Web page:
In accomplishing these Vand other objects of the invention, I have* provided the improved details fficons'tru'ction, the'preferred" forms of which are illustrated in the accompanying drawings, wherein-* Fig. 1 is a plan View of a tender, and,seine`,.with the purse'd end of theseine laid"A on' thel deckv of the tender, preparatory' to' dividing tlie" seine, and showing in dotted: lines, an approximate position ofthe purse seine' asinitially payed' out to encircleL a school of fish.
Fig.Y 2' is a side View of thetender and purs'ed.
a plurality of pockets or bags, to divide the catch accordingly.
Fig. 3 is an end view of the tender and pursed seine, illustrating the disposition of one of the balloon floats as used in dividing the purse.
Fig. 4. is a View illustrating the closing off of the lower end portion of one of the bags or pockets constituting a division of the purse.
Fig. 5 is a view illustrating the raising of the catch in one of the pockets by use of an inated balloon.
Fig. 6 is a side view of a length of the purse seine netting showing application of one of the pilot lines used therewith.
Figs. 7 and 8, respectively, are views illustrating successive steps in the drawing of a balloon float to position for effecting a division of the purse seine.
Fig. 9 illustrates, as an alternative means, the use of a balloon float that is fastened permanently to the net and equipped with an air tube for its inflation.
Fig. 10 is a side view of a length of the seine, netting, showing the method of disposing and securing the pocket choker lines thereto and the application of the pilot lines.
Fig. 11 is an enlarged detail of a lower edge portion of the strip of netting, showing the application of the pursing line or cable to the rings of bridles attached to the lead line.
Fig. 12 is a perspective view showing the use of a balloon float for lifting the spiller or pot of a fish trap.
Fig. 13 is a detail showing the anchor knob for a lifting balloon the air supply hose therefor being omitted.
Referring more in detail to the drawings- The present invention pertains particularly to fishing as carried out by use of a purse seine. A short longitudinal section of netting from a purse seine has been illustrated in Fig. l0 and it is to be further explained that the seine comprises an elongated strip of such netting, herein designated by numeral Iii, equipped along its top edge with a float line II to which a succession of suitable iioats I2 are applied to properly support the seine in the water, and is equipped along its lower edge with a lead line I3 to which sinkers or weights it are applied to hold the net down in the water to the full extent of the width of the strip. Also, secured to the lead line I3 along the full extent of the lower edge of the strip of netting, is a succession of bridles I5, shown best in Figs. 10 and 11, equipped with rings I6 through which a pursing cable I'I is threaded, for pursing the seine. The ends of this cable are extended to a winch on the deck of the tender. When payed out from the tender, the strip of netting will sink to a vertically suspended position, as in Fig. 10, and be supported in the water by the floats I2. It is the general practice in fishing, to encircle a school of fish as the seine is payed out from the tender, in such manner as to cause the school to be enclosed by the netting strip. In Fig. 1, I have indicated, in dotted lines at Illa: an approximate position of the strip of netting as payed out to encircle a school of sh.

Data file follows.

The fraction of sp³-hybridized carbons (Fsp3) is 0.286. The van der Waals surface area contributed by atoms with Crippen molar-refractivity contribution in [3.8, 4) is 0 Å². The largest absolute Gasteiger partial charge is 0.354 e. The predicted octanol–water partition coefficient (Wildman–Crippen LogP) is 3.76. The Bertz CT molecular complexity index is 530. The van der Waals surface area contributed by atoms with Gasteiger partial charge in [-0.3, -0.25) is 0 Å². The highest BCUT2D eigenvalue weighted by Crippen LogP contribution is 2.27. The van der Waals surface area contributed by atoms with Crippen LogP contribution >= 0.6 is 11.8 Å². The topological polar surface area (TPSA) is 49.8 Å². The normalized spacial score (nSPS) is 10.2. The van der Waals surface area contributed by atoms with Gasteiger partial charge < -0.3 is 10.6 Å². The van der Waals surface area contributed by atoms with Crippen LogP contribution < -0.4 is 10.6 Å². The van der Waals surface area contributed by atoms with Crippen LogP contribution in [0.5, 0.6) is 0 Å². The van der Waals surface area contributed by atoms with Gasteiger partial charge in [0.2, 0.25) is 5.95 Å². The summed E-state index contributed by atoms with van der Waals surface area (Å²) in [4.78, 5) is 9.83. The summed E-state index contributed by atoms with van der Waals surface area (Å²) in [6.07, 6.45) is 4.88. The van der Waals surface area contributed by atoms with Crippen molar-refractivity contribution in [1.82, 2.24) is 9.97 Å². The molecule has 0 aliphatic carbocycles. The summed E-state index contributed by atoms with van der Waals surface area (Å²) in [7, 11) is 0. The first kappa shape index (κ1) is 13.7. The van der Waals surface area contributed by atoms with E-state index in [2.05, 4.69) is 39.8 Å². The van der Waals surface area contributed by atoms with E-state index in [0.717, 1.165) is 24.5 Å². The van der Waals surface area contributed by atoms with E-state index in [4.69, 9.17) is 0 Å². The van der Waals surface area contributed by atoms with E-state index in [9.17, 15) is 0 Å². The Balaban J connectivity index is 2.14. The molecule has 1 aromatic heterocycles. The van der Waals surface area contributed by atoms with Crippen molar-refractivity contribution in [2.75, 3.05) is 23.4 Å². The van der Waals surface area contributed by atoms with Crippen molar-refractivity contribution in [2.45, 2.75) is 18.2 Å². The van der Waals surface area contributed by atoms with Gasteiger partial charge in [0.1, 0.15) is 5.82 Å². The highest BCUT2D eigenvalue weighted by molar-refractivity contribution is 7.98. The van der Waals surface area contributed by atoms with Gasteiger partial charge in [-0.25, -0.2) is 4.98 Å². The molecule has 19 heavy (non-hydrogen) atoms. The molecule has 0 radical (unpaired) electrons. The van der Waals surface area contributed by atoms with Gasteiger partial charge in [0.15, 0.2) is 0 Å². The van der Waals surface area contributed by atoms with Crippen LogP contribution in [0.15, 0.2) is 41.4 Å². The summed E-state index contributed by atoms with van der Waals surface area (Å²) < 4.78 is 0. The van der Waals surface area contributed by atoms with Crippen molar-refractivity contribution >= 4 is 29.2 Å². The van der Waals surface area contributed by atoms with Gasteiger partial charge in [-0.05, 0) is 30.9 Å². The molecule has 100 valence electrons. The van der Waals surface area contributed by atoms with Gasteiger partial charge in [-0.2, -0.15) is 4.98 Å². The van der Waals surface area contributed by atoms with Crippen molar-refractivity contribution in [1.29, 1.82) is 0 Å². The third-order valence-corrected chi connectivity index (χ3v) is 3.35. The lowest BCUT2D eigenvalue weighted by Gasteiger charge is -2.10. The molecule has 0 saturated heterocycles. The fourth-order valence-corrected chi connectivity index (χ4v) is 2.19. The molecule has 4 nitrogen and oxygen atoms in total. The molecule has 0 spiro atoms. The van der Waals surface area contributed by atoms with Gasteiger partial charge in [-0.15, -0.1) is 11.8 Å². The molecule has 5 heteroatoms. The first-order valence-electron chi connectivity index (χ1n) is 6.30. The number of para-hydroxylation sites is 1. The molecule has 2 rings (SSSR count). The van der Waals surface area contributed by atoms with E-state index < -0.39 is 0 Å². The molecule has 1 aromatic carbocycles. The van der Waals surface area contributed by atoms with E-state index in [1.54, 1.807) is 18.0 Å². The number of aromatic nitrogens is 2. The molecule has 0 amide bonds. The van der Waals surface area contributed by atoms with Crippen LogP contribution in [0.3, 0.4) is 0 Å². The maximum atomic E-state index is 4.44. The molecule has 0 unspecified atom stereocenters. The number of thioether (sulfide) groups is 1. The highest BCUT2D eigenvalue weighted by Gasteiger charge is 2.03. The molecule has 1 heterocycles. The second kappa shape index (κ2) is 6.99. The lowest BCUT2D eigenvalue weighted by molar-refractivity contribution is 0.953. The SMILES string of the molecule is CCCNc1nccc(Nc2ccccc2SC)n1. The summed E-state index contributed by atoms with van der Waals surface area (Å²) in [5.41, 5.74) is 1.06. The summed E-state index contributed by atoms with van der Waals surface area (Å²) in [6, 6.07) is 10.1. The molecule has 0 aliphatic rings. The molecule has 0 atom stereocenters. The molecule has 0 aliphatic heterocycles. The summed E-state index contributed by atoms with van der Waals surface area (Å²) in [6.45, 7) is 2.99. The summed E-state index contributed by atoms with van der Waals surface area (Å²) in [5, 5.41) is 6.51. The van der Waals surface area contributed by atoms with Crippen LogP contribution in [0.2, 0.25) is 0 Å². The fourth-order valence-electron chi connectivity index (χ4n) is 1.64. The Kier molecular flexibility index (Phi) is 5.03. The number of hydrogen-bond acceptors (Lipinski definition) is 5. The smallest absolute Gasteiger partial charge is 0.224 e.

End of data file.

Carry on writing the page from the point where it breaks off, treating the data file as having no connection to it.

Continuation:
Assuming that a school of sh has been encircled by the netting, and the opposite ends of the elongated strip Ill have been joined together at P' the side of the tender as is usually done, the next step in the usual operation to purse the seine, that is, to close the lower end of the enclosure. This pursing operation is accomplished by drawing in on the opposite ends of the pursing cable II, which can be most readily accomplished by winding in the ends of the cable on winch drums on the tender. After the lower edge of the strip of netting has been pursed, the pursed lower end of the net is drawn up over the gunwhale of the tender and laid on the deck as shown in Fig. 1. The float line is then drawn in and in this way the enclosure formed by the pursed seine is gradually reduced in size ot that desired. The single pocket is then lifted in the water until the catch can be brailed therefrom.
In the operation anticipated by my invention, the enclosure as provided by the seine is so divided into a plurality of separate pockets or bags after it has been brought to the position or condition as shown in Fig. 1 that the catch of fish therein is divided accordingly. The dividing of ,the pursed seine into the succession of pockets, as shown in Fig. 2, is accomplished by means and in the manner now to be described.
It is shown best in Fig. 10 that the strip of netting IQ which forms the purse is equipped at spaced intervals therealong with vertical crosslines or'cables 2B extended from float line to lead line, which I will hereinafter refer to as pilot lines. These lines are shown in Fig. 1 as leading from the float line, at the outside of the seine into the pursed end of the seine where they are attached to the lead line. These pilot lines are detachably secured by being tied at their opposite ends to the iioat line II and lead line I3. Also, they are located at the outside of the net and pass freely through guide loops 2I secured to horizontal lines 22 that are sewed to the netting, and which are shown in Figs. 6, rI and 8. These pilot lines are located at the selected separation areas for the pockets or bags as shown in Fig. 1G. It will be understood that when the seine is pursed, and the lead line and bridles I5 are laid on the deck of the tender, as in Fig. 1, the lower ends of all these pilot lines will be accessible to workmen on the tender.